The follicles didn’t know why they were slathered in foam, but 17 said, “Don’t complain, this is the longest we’ve been.” Follicle 1 goose bumped, then quickly regained her composure. “Let’s not discuss the past.”
The others knew that Follicle 1, being the first, had suffered the most. Plucks. Wax. Bleaching. But this foam, it felt good. Still, Follicle 1 hoped it wouldn’t lead to infection. She knew all the eyebrows stared when she became a humiliating pimple. “You shouldn’t be there anyway,” they laughed.
Follicle 22 squealed, “If only she were famous. We would be important. Her identifying feature, the next Frida Kahlo.” But Follicle 8, who was close enough to the eyebrows that she was sometimes overlooked during plucks, didn’t succumb to this wishful thinking. She wanted to be an eyebrow.
Follicles 9 and 10 were the first to voice their concerns, which was not unusual since they were also the first to verbalize their delight in the hot wax, and ever since, still debated whether it was worth the sudden pain. All of them went on like this as they were shaved, giggling that it kind of tickled, it might even be better than the wax. But they didn’t like how she said that’s the last time I’ll be doing that. The whole night, they chattered, what could that mean? She never spoke like that.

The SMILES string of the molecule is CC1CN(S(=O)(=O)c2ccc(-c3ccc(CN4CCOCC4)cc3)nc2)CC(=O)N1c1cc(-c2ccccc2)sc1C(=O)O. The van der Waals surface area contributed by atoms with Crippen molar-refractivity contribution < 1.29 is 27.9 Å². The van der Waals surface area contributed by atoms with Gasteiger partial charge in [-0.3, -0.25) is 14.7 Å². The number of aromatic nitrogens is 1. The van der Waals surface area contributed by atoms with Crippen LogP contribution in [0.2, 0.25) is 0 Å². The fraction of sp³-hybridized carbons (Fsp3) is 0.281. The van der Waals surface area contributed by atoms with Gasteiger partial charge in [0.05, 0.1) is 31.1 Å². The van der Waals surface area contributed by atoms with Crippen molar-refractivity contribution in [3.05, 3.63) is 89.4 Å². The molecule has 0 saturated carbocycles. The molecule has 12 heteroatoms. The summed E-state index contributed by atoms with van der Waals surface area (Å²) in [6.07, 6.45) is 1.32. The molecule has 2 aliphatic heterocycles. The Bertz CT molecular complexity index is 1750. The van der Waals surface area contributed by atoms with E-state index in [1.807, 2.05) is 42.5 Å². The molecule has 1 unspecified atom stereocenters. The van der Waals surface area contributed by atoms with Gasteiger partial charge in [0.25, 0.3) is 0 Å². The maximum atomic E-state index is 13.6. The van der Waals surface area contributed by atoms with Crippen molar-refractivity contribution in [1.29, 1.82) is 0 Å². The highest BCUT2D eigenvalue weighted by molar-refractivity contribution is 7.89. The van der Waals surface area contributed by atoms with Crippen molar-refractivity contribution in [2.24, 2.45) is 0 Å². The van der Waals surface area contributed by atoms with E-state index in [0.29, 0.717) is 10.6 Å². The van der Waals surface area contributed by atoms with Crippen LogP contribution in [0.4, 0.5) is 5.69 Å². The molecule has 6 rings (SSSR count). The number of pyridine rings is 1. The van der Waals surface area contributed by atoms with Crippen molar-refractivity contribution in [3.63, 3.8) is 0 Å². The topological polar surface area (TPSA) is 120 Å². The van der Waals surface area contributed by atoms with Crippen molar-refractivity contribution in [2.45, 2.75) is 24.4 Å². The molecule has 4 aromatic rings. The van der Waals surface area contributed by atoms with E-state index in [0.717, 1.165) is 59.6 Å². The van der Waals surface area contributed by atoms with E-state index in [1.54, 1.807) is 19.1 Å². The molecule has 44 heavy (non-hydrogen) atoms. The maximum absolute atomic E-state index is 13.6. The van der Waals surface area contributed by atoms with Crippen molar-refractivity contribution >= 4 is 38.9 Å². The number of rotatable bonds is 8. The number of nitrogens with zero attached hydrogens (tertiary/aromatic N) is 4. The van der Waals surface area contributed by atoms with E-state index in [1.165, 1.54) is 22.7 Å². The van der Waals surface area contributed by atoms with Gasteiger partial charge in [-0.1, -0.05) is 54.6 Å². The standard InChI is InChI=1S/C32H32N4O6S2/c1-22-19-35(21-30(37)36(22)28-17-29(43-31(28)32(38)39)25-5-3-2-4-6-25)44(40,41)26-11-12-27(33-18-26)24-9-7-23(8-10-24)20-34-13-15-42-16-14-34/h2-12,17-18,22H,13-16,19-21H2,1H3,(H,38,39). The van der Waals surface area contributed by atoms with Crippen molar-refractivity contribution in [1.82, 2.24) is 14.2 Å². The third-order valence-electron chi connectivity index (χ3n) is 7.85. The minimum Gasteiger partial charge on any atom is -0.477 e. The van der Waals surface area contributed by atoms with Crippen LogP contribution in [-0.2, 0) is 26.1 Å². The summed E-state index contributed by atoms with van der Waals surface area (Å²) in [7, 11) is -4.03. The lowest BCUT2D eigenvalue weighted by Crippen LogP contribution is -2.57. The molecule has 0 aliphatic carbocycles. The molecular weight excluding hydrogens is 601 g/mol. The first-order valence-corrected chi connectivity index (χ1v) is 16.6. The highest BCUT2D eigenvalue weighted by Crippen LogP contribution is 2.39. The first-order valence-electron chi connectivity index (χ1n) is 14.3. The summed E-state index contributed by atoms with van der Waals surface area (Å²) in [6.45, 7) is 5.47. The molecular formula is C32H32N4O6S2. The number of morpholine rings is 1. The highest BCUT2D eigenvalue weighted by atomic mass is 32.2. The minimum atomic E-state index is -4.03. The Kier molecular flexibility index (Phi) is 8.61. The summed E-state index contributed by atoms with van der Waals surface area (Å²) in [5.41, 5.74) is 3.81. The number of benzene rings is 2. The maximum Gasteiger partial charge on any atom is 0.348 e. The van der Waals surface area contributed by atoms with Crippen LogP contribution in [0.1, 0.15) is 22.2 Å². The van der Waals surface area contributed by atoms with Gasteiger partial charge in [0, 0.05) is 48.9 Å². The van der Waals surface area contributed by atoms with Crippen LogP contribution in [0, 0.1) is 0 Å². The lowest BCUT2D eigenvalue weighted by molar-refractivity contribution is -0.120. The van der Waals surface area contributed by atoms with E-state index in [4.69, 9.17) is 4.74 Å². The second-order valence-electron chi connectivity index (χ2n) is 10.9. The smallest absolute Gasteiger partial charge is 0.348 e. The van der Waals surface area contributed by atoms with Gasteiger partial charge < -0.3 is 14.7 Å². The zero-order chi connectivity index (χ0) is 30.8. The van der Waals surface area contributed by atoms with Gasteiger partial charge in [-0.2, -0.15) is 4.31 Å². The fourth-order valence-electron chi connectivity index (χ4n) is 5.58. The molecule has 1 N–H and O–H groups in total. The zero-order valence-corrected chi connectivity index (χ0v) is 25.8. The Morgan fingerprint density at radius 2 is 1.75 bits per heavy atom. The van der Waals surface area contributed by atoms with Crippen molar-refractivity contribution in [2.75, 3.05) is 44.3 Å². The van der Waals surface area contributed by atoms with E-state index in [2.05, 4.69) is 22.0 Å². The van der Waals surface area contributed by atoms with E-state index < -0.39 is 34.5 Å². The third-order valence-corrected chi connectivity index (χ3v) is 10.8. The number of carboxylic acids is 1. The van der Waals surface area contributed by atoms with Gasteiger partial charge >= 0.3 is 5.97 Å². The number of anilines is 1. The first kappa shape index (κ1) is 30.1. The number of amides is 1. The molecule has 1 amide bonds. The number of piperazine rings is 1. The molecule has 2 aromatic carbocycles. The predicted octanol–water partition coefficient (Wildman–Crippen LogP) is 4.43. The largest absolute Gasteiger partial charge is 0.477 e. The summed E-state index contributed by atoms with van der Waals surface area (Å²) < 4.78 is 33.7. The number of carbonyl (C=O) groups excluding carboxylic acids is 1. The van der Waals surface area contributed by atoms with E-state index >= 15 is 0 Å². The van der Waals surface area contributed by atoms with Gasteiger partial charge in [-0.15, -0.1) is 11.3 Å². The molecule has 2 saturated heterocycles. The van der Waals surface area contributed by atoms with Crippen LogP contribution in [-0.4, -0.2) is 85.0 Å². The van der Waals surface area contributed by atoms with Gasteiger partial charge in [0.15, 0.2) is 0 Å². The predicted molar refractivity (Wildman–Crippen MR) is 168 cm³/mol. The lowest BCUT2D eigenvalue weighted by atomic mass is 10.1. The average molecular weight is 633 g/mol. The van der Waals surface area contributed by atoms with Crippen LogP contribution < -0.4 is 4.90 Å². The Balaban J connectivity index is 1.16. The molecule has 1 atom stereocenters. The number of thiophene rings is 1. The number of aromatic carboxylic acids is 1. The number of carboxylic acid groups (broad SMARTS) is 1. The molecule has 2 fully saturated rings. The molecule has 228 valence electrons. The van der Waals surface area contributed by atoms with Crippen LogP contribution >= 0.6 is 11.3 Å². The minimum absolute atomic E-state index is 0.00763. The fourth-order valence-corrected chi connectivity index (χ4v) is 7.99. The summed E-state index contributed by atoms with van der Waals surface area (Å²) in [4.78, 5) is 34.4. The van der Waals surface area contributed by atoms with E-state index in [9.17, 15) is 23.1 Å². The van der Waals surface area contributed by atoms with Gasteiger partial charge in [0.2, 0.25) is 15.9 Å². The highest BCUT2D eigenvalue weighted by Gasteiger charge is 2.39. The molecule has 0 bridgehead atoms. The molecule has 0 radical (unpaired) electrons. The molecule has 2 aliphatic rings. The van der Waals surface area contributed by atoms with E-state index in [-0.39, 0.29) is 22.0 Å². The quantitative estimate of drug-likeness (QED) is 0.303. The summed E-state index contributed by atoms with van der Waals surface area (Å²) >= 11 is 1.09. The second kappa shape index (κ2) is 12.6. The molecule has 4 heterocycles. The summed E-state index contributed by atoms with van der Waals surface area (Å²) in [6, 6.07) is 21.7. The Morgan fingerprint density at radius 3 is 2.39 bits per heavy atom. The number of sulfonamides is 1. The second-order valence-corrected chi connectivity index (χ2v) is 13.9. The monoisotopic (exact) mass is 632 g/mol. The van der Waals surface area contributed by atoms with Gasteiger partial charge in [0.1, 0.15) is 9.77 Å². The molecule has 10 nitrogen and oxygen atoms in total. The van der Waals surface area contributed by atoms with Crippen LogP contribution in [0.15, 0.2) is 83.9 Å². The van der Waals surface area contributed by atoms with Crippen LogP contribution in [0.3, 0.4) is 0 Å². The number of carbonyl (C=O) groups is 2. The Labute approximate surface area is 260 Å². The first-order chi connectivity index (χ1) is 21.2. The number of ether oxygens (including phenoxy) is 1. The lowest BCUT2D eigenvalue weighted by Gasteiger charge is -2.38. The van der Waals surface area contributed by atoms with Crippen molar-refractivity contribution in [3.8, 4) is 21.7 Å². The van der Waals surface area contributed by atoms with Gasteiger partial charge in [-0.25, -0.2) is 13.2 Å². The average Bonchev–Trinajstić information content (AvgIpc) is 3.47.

The following morning, they awoke to a glaring light. The first burst of heat hit Follicle 17. A tiny white dot emerged where she used to be. Follicle 12 went next and then 22. 8 cried. She watched 1, 9, and 10 burn. She counted the ones remaining, prayed she’d be considered an eyebrow. Just this once, an eyebrow.
Roger D’Agostin is a writer living in Connecticut. His stories have appeared most recently in FRiGG, The Ravens Perch, and Pif Magazine. He hopes to publish two chapbooks in late 2021.